Biological Filtration

 

Biological filtration is the removal of harmful waste chemicals that is produced by fish waste and uneaten food in the aquarium. These waste products causes the rise of ammonia in the water. Ammonia is very toxic in high levels and it is a common cause of fish deaths in new aquarists who fail to keep ammonia levels in check.

 

For biological Filtration to be set up we need


The main thing in bio filter is the beneficial bacteria. Without the beneficial bacteria, there is nothing to carry out the bio filtration.

The process where the beneficial bacteria consume chemical waste and converts them into less harmful chemicals while multiplying in numbers to establish themselves is called cycling. When the bacteria has grown to numbers sufficient to convert all excess chemical waste so that ammonia levels and nitrite levels is zero, we say the tank has cycled.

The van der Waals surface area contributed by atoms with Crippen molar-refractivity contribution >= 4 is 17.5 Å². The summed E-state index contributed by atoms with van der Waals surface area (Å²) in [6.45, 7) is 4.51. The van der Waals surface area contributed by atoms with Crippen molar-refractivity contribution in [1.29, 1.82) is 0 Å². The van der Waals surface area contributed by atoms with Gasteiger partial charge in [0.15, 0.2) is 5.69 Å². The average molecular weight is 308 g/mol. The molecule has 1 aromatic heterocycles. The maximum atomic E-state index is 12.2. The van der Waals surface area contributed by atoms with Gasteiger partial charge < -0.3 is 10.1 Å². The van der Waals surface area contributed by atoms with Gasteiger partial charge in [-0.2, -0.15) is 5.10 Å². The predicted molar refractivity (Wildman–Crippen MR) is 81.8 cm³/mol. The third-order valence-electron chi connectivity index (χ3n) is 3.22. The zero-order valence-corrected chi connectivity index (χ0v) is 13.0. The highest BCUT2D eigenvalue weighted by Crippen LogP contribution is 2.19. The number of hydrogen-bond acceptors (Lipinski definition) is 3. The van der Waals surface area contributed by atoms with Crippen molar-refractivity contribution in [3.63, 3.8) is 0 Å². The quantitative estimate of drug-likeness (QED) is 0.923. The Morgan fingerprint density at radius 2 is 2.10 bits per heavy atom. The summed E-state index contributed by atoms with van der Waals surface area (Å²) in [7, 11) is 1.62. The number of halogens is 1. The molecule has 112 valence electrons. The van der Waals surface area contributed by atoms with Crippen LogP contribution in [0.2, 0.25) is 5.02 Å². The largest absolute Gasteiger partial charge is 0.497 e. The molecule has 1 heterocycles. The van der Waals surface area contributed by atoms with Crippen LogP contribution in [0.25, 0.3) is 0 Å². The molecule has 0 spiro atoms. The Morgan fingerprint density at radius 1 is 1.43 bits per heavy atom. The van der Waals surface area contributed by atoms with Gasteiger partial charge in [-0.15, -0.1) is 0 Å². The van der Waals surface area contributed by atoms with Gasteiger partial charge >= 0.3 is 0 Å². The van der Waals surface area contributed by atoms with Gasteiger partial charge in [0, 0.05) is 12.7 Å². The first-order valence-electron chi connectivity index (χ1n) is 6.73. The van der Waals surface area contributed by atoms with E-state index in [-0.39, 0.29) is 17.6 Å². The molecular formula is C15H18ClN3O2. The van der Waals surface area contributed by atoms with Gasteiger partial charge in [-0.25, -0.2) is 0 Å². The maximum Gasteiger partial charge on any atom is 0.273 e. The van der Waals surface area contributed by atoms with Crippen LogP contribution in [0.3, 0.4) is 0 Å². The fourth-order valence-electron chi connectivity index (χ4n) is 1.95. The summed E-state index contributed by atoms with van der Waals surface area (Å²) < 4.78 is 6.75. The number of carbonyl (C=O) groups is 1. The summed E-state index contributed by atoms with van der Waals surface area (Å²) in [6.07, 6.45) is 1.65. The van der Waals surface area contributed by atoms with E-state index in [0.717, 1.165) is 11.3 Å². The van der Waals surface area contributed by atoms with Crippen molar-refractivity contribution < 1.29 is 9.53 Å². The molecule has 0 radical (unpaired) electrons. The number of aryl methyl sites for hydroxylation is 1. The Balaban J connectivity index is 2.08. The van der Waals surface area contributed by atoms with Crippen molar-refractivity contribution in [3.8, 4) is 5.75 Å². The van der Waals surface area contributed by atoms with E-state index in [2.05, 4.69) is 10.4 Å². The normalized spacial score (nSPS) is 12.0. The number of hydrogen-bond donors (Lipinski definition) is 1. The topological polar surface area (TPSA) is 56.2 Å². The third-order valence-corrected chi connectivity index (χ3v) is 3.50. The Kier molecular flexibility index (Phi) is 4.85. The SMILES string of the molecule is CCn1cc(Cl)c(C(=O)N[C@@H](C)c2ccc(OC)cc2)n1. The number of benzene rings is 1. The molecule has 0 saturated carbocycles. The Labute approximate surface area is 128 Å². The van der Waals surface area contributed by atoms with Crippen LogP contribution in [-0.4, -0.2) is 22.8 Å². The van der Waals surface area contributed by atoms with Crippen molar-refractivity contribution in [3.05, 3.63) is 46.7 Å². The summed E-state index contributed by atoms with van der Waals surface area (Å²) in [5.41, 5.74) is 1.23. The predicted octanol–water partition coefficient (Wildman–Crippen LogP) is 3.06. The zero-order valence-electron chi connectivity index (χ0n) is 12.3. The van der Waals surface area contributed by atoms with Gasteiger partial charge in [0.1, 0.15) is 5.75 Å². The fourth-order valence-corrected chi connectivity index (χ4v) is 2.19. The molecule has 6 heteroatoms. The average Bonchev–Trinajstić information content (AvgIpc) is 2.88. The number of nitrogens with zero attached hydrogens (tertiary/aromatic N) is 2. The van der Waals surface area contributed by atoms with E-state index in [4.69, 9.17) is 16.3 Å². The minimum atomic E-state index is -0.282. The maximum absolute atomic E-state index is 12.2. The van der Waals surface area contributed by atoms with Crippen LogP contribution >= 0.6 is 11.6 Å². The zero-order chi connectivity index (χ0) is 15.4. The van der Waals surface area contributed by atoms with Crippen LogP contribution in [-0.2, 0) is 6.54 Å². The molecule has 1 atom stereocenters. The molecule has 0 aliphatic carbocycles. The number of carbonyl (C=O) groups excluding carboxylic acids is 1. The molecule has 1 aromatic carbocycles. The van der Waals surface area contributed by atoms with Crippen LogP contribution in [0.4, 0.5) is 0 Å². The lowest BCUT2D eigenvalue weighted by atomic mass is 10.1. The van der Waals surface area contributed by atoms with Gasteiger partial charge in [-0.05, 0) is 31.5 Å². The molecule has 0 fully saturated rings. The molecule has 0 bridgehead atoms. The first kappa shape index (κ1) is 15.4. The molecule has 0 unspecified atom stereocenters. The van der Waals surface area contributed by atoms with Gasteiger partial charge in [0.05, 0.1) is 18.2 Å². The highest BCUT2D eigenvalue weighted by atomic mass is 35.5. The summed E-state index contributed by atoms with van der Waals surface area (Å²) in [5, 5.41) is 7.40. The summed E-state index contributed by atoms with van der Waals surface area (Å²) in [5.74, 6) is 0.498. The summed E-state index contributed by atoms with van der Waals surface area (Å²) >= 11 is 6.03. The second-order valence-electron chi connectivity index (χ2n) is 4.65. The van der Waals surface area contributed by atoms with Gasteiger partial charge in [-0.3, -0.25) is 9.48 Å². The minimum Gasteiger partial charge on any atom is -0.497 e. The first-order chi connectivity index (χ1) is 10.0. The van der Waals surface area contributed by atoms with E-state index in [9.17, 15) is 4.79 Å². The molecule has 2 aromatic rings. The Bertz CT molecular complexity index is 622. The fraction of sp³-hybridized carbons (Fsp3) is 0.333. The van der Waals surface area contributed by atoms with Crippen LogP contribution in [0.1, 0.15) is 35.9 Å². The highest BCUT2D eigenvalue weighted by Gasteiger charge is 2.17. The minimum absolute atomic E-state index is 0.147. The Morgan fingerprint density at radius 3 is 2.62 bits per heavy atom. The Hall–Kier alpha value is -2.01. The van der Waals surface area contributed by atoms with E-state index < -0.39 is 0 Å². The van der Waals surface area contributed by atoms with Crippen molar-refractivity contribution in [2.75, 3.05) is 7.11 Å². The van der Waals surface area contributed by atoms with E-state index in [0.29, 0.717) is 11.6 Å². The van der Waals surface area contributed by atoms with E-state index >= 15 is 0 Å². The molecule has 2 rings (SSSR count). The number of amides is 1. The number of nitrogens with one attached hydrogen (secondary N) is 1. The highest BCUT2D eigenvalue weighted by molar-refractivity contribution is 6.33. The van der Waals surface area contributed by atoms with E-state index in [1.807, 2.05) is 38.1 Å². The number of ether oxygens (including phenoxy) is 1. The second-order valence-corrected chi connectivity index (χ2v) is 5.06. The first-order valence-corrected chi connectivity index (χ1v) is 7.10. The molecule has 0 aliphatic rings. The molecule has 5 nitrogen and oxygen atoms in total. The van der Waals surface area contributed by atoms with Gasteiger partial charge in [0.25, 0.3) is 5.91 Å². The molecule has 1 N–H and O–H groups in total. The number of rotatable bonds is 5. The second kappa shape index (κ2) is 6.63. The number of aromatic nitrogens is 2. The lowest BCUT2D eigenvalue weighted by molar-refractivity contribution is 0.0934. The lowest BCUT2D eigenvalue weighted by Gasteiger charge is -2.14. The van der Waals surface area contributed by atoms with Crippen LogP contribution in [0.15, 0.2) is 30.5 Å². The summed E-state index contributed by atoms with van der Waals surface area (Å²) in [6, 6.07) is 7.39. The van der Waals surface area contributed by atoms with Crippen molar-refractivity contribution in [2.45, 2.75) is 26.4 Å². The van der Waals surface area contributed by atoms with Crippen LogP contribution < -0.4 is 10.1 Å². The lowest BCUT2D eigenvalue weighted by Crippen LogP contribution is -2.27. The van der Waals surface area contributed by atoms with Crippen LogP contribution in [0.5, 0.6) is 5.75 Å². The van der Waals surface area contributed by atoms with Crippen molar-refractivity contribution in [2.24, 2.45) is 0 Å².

Learn about aquarium cycling here.

 

Flow rate and Beneficial Bacteria

The main consideration of flow rate for beneficial bacteria is that your pump should be able to deliver the water to them fast enough. The higher the flow rate is, the better it will be. A a general guildline, the flow rate should be big enough to cycle the water through the biological media 4-5 times per hour.

There is some rumours that a high flow rate can impact on the ability of the bacteria to process the nitrogenous waste. However, it is not a concern because assuming that beneficial bacteria cannot do well in a high flow area, they can still live on the inside surfaces of porus media which makes up the bulk of the total surface area available to them. (Flow rate is only a concern in a denitrator that uses a coiled air tube where the only area that the beneficial bacteria is growing on is on the inside surface of the coiled air tube where it is directly affected by the flow rate.)